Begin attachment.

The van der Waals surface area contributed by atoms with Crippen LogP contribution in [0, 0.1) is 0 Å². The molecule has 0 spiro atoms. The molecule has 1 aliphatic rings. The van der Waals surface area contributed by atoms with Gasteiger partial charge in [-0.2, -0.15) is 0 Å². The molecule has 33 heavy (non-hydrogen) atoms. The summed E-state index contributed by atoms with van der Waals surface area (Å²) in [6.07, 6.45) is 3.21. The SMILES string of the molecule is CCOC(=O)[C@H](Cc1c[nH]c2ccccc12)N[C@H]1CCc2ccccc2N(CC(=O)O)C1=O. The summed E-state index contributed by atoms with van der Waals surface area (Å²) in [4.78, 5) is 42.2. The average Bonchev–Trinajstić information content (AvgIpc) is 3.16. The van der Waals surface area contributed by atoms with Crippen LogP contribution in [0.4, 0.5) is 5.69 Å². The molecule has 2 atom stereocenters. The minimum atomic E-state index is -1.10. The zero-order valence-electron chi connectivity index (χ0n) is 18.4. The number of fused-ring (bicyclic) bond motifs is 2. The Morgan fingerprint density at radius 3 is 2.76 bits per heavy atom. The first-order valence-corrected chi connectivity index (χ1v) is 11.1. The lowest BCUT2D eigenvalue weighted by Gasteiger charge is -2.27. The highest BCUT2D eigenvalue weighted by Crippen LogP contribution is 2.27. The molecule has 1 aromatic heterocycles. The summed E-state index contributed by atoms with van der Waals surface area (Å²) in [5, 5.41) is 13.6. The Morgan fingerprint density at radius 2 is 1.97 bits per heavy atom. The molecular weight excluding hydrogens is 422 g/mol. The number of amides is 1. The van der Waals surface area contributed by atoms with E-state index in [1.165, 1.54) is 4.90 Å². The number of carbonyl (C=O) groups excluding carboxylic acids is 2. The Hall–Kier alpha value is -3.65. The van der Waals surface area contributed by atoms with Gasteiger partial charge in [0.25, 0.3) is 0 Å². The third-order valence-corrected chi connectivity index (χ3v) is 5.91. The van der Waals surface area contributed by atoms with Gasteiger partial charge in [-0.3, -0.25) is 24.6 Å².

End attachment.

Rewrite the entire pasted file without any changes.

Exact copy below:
The van der Waals surface area contributed by atoms with Crippen LogP contribution in [0, 0.1) is 0 Å². The molecule has 0 spiro atoms. The molecule has 1 aliphatic rings. The van der Waals surface area contributed by atoms with Gasteiger partial charge in [-0.2, -0.15) is 0 Å². The molecule has 33 heavy (non-hydrogen) atoms. The summed E-state index contributed by atoms with van der Waals surface area (Å²) in [6.07, 6.45) is 3.21. The SMILES string of the molecule is CCOC(=O)[C@H](Cc1c[nH]c2ccccc12)N[C@H]1CCc2ccccc2N(CC(=O)O)C1=O. The summed E-state index contributed by atoms with van der Waals surface area (Å²) in [4.78, 5) is 42.2. The average Bonchev–Trinajstić information content (AvgIpc) is 3.16. The van der Waals surface area contributed by atoms with Crippen LogP contribution in [0.4, 0.5) is 5.69 Å². The molecule has 2 atom stereocenters. The minimum atomic E-state index is -1.10. The zero-order valence-electron chi connectivity index (χ0n) is 18.4. The number of fused-ring (bicyclic) bond motifs is 2. The Morgan fingerprint density at radius 3 is 2.76 bits per heavy atom. The first-order valence-corrected chi connectivity index (χ1v) is 11.1. The lowest BCUT2D eigenvalue weighted by Gasteiger charge is -2.27. The highest BCUT2D eigenvalue weighted by Crippen LogP contribution is 2.27. The molecule has 1 aromatic heterocycles. The summed E-state index contributed by atoms with van der Waals surface area (Å²) in [5, 5.41) is 13.6. The Morgan fingerprint density at radius 2 is 1.97 bits per heavy atom. The molecular weight excluding hydrogens is 422 g/mol. The number of amides is 1. The van der Waals surface area contributed by atoms with E-state index in [1.165, 1.54) is 4.90 Å². The number of carbonyl (C=O) groups excluding carboxylic acids is 2. The Hall–Kier alpha value is -3.65. The van der Waals surface area contributed by atoms with Gasteiger partial charge in [0.25, 0.3) is 0 Å². The third-order valence-corrected chi connectivity index (χ3v) is 5.91. The van der Waals surface area contributed by atoms with Gasteiger partial charge in [-0.3, -0.25) is 24.6 Å².